Family, marriage, womanhood, a simple life at home
Tuesday, April 1, 2014
Raising a Small Family in a Large Family World - by Tzippora Price
I had to edit the opening lines because perhaps I wasn't entirely clear. The following article was not written by me, but by Tzipporah Price, as I state in the headline. I found the link here. I wish I knew where the article was originally published so I could give proper credits.
As a community we love big families. Bigger is better, and supersize is best. We wonder how they do it. How do these “superwoman” cope, we mutter to each other as they pass by, pushing a double buggy, and trailed by their large brood like little chicks after mother hen. “She deserves a medal,” my neighbor commented once, when a mother of six children under six passed by us. “Perhaps.” I granted her. “Yet there are others who also deserve medals,” I pointed out. “There are people who quietly shoulder on unnoticed, their heartbreak not as apparent as those who are childless, but who are heartbroken nonetheless, by their failure to have more than one or two kids.”
It is a condition that is known as secondary infertility, and it refers to the onset of infertility in a woman who has already had children. In our case, although we have been married over ten years, we only have two children. I cringe every time someone I meet asks me how many children we have, because the numbers don’t add up. At these moments, my shame is intense. Sometimes I feel like wearing a T-shirt that states “It’s not my fault. It is not by choice.”
When I sit in the park, I am bombarded by the news of who is expecting, and who is on bedrest. Sometimes it seems like there is no other topic of conversation. It reinforces my sense of isolation. All around us, families are large, while ours is not. More often than not, I choose not to sit in the park for this reason.
As my children grow older, and no younger siblings replace them in the position as baby of the family, I have more free time. Yet my freedom does not give me pleasure; it breaks my heart because I feel that it is unnatural. It is not as it should be. I console myself that G-d does not make mistakes.
Yet I wonder what the impact of having only one sibling will be on my children. If mothers of large families are considered superwomen, are mothers of small families considered failures? Or are we merely invisible, unworthy of the time it takes to stop and think before you make a comment that may cut like a knife.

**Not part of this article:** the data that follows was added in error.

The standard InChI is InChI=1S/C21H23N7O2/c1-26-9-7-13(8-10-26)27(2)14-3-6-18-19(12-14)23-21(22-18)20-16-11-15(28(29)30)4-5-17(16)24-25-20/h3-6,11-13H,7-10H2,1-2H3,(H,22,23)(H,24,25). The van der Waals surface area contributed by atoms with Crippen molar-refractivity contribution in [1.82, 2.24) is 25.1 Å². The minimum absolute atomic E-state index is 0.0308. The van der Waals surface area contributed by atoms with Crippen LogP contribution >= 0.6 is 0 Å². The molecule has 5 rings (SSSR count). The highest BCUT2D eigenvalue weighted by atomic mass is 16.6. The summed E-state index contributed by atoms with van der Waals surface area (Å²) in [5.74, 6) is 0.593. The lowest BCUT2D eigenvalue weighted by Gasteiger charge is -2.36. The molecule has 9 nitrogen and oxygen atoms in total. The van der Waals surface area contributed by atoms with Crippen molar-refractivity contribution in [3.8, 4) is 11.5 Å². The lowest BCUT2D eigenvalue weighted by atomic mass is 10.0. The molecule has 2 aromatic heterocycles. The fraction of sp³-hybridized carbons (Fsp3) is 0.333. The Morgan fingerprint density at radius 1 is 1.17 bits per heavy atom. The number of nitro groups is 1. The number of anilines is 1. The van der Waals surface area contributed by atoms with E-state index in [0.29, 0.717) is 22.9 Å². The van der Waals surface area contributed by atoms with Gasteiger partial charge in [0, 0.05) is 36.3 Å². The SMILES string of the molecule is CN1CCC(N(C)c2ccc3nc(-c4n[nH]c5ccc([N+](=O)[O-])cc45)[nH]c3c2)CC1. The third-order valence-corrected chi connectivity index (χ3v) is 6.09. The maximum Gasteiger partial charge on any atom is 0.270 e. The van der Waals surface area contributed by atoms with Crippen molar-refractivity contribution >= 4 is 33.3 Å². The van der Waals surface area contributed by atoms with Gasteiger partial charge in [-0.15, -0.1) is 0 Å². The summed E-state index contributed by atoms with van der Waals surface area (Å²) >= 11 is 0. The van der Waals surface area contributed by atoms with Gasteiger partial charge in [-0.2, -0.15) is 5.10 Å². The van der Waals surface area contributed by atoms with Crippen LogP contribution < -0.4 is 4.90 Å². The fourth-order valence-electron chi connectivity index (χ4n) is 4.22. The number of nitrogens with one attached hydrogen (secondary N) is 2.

You know the type of comment that I mean. The comments like “Parenting doesn’t really begin until the birth of your third child.” Comments like these are hurtful, and they are a transgression of the prohibition of onaas devarim (hurtful speech). Our tradition teaches us that it is wrong to count people like one would count objects, because each person is a world – unique and distinct and irreplaceable.
Recently, I showed another woman some photos of my children. This woman paused before remarking, “You must have more children than this.” I responded that in fact I didn’t. Every member of my family was perfectly accounted for in those photos. Still, I wonder about the choice of the word “must.” It implies that the world order is not as it should be. When, in fact, the world is truly as it should be, exactly as it exists now. After all, Hashem doesn’t make mistakes.
That means that it must be built into the system that some families will be different than others. Some families will be extra-large, while others might be extra-small. That’s just the way the world works, and it does not reflect one’s hashkafic (religious outlook) choices so much as it reflects the reality of the world today. Medical science has made many advances, but it still has not found a way to outsmart God’s Will.
Furthermore, the type of treatments required to artificially create a larger family have many undesirable side-effects and consequences that affect the family as a whole, not just the mother herself. Therefore, it is important to carefully consider the full impact of any potential course of action, and to consult with an appropriate halachic authority for guidance about the long-term consequences.
It is a choice that each family must make individually. We cannot presume to know what is best for our neighbors, or even for our best friends. Rather, we can learn to treat all families with respect for their unique role in the destiny of the Jewish people.
This means learning to recognize that a mother of a large family is not more of a mother than a mother of a small family. It is just that her challenges are different. The challenges of raising a large family are challenges that you immediately notice on your first glance. But take the time to look beneath the surface. All families have challenges. Every mother who builds her family with painstaking kindness is worthy of your respect.